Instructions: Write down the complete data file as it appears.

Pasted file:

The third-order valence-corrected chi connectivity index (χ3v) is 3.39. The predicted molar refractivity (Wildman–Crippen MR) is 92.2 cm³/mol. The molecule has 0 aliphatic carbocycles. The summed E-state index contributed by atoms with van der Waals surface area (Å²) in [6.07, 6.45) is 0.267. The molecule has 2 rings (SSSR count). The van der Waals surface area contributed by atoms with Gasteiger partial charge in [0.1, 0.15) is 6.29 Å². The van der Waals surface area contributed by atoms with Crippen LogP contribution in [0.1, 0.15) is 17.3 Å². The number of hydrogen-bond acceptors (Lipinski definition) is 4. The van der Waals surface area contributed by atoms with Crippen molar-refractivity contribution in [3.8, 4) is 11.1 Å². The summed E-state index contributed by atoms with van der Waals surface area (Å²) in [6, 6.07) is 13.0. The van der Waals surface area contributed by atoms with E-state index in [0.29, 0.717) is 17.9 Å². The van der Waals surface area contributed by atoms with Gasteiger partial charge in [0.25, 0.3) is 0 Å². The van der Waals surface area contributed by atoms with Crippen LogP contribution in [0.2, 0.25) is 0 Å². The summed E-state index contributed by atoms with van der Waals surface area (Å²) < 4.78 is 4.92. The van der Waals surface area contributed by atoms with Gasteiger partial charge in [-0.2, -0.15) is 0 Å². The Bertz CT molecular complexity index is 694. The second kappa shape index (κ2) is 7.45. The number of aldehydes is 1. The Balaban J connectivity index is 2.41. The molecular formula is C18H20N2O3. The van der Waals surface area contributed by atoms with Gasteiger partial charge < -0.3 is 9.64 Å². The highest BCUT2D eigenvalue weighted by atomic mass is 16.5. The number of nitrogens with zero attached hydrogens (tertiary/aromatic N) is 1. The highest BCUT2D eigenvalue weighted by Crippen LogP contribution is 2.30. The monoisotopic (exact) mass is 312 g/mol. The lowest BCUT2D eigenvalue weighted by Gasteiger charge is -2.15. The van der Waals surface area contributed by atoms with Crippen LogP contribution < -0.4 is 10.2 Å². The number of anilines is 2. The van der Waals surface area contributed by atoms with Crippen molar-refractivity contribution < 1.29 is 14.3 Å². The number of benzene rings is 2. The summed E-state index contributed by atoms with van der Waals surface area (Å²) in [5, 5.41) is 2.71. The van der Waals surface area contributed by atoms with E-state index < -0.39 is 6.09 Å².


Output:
The third-order valence-corrected chi connectivity index (χ3v) is 3.39. The predicted molar refractivity (Wildman–Crippen MR) is 92.2 cm³/mol. The molecule has 0 aliphatic carbocycles. The summed E-state index contributed by atoms with van der Waals surface area (Å²) in [6.07, 6.45) is 0.267. The molecule has 2 rings (SSSR count). The van der Waals surface area contributed by atoms with Gasteiger partial charge in [0.1, 0.15) is 6.29 Å². The van der Waals surface area contributed by atoms with Crippen LogP contribution in [0.1, 0.15) is 17.3 Å². The number of hydrogen-bond acceptors (Lipinski definition) is 4. The van der Waals surface area contributed by atoms with Crippen molar-refractivity contribution in [3.8, 4) is 11.1 Å². The summed E-state index contributed by atoms with van der Waals surface area (Å²) in [6, 6.07) is 13.0. The van der Waals surface area contributed by atoms with E-state index in [0.29, 0.717) is 17.9 Å². The van der Waals surface area contributed by atoms with Gasteiger partial charge in [0.25, 0.3) is 0 Å². The van der Waals surface area contributed by atoms with Crippen LogP contribution in [0.2, 0.25) is 0 Å². The summed E-state index contributed by atoms with van der Waals surface area (Å²) < 4.78 is 4.92. The van der Waals surface area contributed by atoms with Gasteiger partial charge in [-0.2, -0.15) is 0 Å². The Bertz CT molecular complexity index is 694. The second kappa shape index (κ2) is 7.45. The number of aldehydes is 1. The Balaban J connectivity index is 2.41. The molecular formula is C18H20N2O3. The van der Waals surface area contributed by atoms with Gasteiger partial charge < -0.3 is 9.64 Å². The highest BCUT2D eigenvalue weighted by atomic mass is 16.5. The number of nitrogens with zero attached hydrogens (tertiary/aromatic N) is 1. The highest BCUT2D eigenvalue weighted by Crippen LogP contribution is 2.30. The monoisotopic (exact) mass is 312 g/mol. The lowest BCUT2D eigenvalue weighted by Gasteiger charge is -2.15. The van der Waals surface area contributed by atoms with Crippen LogP contribution < -0.4 is 10.2 Å². The number of anilines is 2. The van der Waals surface area contributed by atoms with Crippen molar-refractivity contribution < 1.29 is 14.3 Å². The number of benzene rings is 2. The summed E-state index contributed by atoms with van der Waals surface area (Å²) in [5, 5.41) is 2.71. The van der Waals surface area contributed by atoms with E-state index < -0.39 is 6.09 Å².